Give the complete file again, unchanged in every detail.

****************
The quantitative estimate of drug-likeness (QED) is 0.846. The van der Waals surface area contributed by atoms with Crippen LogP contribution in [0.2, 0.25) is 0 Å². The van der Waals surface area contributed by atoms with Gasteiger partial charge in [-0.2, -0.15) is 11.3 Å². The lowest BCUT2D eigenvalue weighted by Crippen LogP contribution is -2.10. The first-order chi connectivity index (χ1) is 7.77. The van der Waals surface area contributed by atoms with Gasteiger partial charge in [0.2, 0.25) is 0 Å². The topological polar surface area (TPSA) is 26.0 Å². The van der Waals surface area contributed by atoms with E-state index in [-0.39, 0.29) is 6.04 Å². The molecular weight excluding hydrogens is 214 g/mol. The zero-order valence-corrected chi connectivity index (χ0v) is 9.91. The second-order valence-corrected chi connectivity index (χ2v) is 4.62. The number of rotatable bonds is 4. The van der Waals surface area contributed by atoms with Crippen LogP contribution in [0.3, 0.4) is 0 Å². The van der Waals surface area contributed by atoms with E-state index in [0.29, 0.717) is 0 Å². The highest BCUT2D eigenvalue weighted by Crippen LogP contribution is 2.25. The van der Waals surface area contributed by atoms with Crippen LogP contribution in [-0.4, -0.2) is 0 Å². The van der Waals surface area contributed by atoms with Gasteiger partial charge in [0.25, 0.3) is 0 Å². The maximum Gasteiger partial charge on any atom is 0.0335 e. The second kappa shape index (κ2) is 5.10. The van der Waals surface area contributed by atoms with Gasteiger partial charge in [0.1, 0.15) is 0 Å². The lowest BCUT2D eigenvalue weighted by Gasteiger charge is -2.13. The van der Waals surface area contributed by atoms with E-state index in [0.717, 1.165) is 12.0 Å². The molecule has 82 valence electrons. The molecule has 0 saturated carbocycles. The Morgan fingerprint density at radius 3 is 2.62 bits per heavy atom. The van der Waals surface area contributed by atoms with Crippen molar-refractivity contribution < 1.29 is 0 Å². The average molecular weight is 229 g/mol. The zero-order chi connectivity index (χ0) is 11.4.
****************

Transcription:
The quantitative estimate of drug-likeness (QED) is 0.846. The van der Waals surface area contributed by atoms with Crippen LogP contribution in [0.2, 0.25) is 0 Å². The van der Waals surface area contributed by atoms with Gasteiger partial charge in [-0.2, -0.15) is 11.3 Å². The lowest BCUT2D eigenvalue weighted by Crippen LogP contribution is -2.10. The first-order chi connectivity index (χ1) is 7.77. The van der Waals surface area contributed by atoms with Gasteiger partial charge in [0.2, 0.25) is 0 Å². The topological polar surface area (TPSA) is 26.0 Å². The van der Waals surface area contributed by atoms with E-state index in [-0.39, 0.29) is 6.04 Å². The molecular weight excluding hydrogens is 214 g/mol. The zero-order valence-corrected chi connectivity index (χ0v) is 9.91. The second-order valence-corrected chi connectivity index (χ2v) is 4.62. The number of rotatable bonds is 4. The van der Waals surface area contributed by atoms with Crippen LogP contribution in [0.3, 0.4) is 0 Å². The van der Waals surface area contributed by atoms with E-state index in [0.29, 0.717) is 0 Å². The highest BCUT2D eigenvalue weighted by Crippen LogP contribution is 2.25. The van der Waals surface area contributed by atoms with Crippen LogP contribution in [-0.4, -0.2) is 0 Å². The van der Waals surface area contributed by atoms with Gasteiger partial charge in [0.25, 0.3) is 0 Å². The maximum Gasteiger partial charge on any atom is 0.0335 e. The second kappa shape index (κ2) is 5.10. The van der Waals surface area contributed by atoms with Gasteiger partial charge in [0.1, 0.15) is 0 Å². The lowest BCUT2D eigenvalue weighted by Gasteiger charge is -2.13. The van der Waals surface area contributed by atoms with E-state index in [0.717, 1.165) is 12.0 Å². The molecule has 82 valence electrons. The molecule has 0 saturated carbocycles. The Morgan fingerprint density at radius 3 is 2.62 bits per heavy atom. The van der Waals surface area contributed by atoms with Crippen molar-refractivity contribution < 1.29 is 0 Å². The average molecular weight is 229 g/mol. The zero-order chi connectivity index (χ0) is 11.4.